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KYB Shock Bleeding with a Mountain Dew Bottle

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I just got done replacing the shock oil in my kids YZ125. When I went to put it back together I couldn't get the compression adjuster back in without trapping a pocket of air.:banghead::foul:

I read many post about different methods, like drilling and tapping a bleeder in the shock body, but didn't want to go that route. Submerging the shock in oil would work, but use way too much oil.

I decided to try something else. I cut the top and bottom off of a Mountain Dew bottle and attached it to the shock using duct tape.:lol: Cause we all know that stuff can do anything!:):smirk:

kybairbleed2.jpg

This worked better than I ever thought it would. The higher oil level allowed me to cycle the shock through it's stroke to remove any last air bubble without worrying about drawing air back in or shooting oil all over the place.

Once I was sure I had all of the air out, I submerged the compression adjuster in the oil upside down to let all the air escape then flipped it over and installed it, ensuring virtually no air in the shock.

Only about 200ml of oil was wasted and I probably had about 5-10 minutes to do everything before I noticed some oil starting to work it's way through the duct tape. Not the most technical method, but it worked great for me!!:cheers::ride:

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good idea :lol:

when I serviced my first shock ('83 RM125) I used a tin can which was

bigger than the shock and reassembled the shock in this can full of oil... :)

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I used the same "concept" and after the first experiment with tape with the same result, oil all over, i made a coupling from silicone. No more oil lose and don't have to rush the work :lol:

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I was thinking about this the other day. My idea was to put the adjuster in, and extend the reservoir housing up and the seal head portion so that it was above the shock body and you could over fill it that way.

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a use a similar metod with a little cone bottle over the cadj thread , fixed with american taper,i cut a plastic funnel.

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I would love to see pics of your various ways of doing this:worthy:

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kyb on www.motocrossmarketing.com in italy sell a alloy funnel maked for bleed the shock .have the thread for fix it on shock near 60 euro.but with this tool you can bleed the shock but can t put in the cadj without removing it. i use a big funnel and put the cadj in without remove it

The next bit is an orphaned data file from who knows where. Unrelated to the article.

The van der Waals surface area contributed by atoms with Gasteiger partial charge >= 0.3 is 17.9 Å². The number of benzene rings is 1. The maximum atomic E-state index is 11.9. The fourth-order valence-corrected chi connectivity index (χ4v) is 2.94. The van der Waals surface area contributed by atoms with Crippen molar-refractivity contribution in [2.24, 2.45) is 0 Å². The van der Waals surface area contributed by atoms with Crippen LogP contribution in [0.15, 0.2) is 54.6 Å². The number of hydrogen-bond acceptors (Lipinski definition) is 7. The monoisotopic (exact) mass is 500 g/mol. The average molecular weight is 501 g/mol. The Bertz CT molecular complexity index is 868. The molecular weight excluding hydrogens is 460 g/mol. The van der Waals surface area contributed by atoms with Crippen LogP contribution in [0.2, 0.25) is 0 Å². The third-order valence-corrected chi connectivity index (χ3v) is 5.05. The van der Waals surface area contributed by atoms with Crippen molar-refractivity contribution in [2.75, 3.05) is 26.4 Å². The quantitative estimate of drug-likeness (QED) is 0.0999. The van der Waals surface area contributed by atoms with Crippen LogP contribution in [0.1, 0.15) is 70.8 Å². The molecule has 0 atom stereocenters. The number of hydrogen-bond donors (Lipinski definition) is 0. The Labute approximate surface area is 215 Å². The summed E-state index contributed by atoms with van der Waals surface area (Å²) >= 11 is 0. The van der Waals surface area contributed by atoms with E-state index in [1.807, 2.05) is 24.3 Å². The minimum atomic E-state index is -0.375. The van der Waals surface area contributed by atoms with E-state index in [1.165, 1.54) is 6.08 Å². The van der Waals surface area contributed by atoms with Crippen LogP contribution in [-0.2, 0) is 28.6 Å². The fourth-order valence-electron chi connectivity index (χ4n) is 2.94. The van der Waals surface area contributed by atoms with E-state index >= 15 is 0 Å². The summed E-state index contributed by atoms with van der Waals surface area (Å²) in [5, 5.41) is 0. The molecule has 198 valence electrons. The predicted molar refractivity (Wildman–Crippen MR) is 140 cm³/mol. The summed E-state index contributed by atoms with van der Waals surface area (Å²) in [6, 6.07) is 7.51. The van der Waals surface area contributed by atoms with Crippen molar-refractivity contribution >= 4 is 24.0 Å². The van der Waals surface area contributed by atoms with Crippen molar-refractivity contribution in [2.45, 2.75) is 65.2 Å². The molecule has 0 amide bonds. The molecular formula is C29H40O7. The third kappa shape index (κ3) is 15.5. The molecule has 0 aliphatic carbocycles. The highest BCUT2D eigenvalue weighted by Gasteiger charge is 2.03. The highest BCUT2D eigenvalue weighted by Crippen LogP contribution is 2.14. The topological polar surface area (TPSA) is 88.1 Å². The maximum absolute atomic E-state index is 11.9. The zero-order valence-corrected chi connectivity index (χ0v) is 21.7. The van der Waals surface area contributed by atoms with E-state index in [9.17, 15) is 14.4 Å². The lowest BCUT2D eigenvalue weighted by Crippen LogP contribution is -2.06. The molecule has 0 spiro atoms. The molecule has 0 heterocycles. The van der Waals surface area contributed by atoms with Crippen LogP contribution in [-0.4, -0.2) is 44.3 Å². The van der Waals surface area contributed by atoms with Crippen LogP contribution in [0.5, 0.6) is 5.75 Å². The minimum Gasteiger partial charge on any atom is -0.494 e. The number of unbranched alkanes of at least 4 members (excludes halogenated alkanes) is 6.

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I was thinking about this the other day. My idea was to put the adjuster in, and extend the reservoir housing up and the seal head portion so that it was above the shock body and you could over fill it that way.

this is the cup I use to extend the shock body

shockbodyring.jpg

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if you drill and tap the seal head assembly you could use the space above to bleed it

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dont you overfill the shock doing it like this? when you do the final bleed thru the comp adjuster,it releases the x-tra oil and air right?

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dont you overfill the shock doing it like this? when you do the final bleed thru the comp adjuster,it releases the x-tra oil and air right?

I don't think it can overfill it. The compression adjuster traps a small amount of air inside of it as you thread it in and I don't know of any other way to get it all out without taking the shock apart.

I tried bleeding it, but when moving the shock through it's stroke I could feel the air and the shock shaft wouldn't fully extend on it's own.

People are using many different methods, this one just seemed to work best for me for a quick oil change. No drilling/tapping, quick, minimal wasted oil, and no mess if your careful!

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if you drill and tap the seal head assembly you could use the space above to bleed it